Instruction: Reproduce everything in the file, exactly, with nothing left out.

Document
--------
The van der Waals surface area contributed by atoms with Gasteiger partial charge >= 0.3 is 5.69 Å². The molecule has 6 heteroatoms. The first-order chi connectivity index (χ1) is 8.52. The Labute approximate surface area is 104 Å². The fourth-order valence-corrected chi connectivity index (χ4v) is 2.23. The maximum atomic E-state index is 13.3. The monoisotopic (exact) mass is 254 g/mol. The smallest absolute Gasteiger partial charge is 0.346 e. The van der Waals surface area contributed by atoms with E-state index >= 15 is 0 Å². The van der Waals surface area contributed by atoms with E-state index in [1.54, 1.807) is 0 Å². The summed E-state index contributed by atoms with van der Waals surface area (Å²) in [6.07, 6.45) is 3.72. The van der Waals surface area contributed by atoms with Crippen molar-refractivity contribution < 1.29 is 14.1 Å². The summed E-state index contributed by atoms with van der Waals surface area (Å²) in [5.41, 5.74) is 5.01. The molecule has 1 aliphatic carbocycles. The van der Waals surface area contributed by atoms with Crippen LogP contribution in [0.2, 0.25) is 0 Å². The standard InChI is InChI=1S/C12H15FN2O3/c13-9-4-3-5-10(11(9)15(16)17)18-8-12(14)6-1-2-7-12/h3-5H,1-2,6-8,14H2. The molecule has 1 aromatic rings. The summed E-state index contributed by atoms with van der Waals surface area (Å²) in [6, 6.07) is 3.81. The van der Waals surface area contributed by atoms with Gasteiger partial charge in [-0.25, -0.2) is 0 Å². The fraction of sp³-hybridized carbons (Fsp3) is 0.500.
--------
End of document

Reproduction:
The van der Waals surface area contributed by atoms with Gasteiger partial charge >= 0.3 is 5.69 Å². The molecule has 6 heteroatoms. The first-order chi connectivity index (χ1) is 8.52. The Labute approximate surface area is 104 Å². The fourth-order valence-corrected chi connectivity index (χ4v) is 2.23. The maximum atomic E-state index is 13.3. The monoisotopic (exact) mass is 254 g/mol. The smallest absolute Gasteiger partial charge is 0.346 e. The van der Waals surface area contributed by atoms with E-state index >= 15 is 0 Å². The van der Waals surface area contributed by atoms with E-state index in [1.54, 1.807) is 0 Å². The summed E-state index contributed by atoms with van der Waals surface area (Å²) in [6.07, 6.45) is 3.72. The van der Waals surface area contributed by atoms with Crippen molar-refractivity contribution < 1.29 is 14.1 Å². The summed E-state index contributed by atoms with van der Waals surface area (Å²) in [5.41, 5.74) is 5.01. The molecule has 1 aliphatic carbocycles. The van der Waals surface area contributed by atoms with Crippen LogP contribution in [0.2, 0.25) is 0 Å². The standard InChI is InChI=1S/C12H15FN2O3/c13-9-4-3-5-10(11(9)15(16)17)18-8-12(14)6-1-2-7-12/h3-5H,1-2,6-8,14H2. The molecule has 1 aromatic rings. The summed E-state index contributed by atoms with van der Waals surface area (Å²) in [6, 6.07) is 3.81. The van der Waals surface area contributed by atoms with Gasteiger partial charge in [-0.25, -0.2) is 0 Å². The fraction of sp³-hybridized carbons (Fsp3) is 0.500.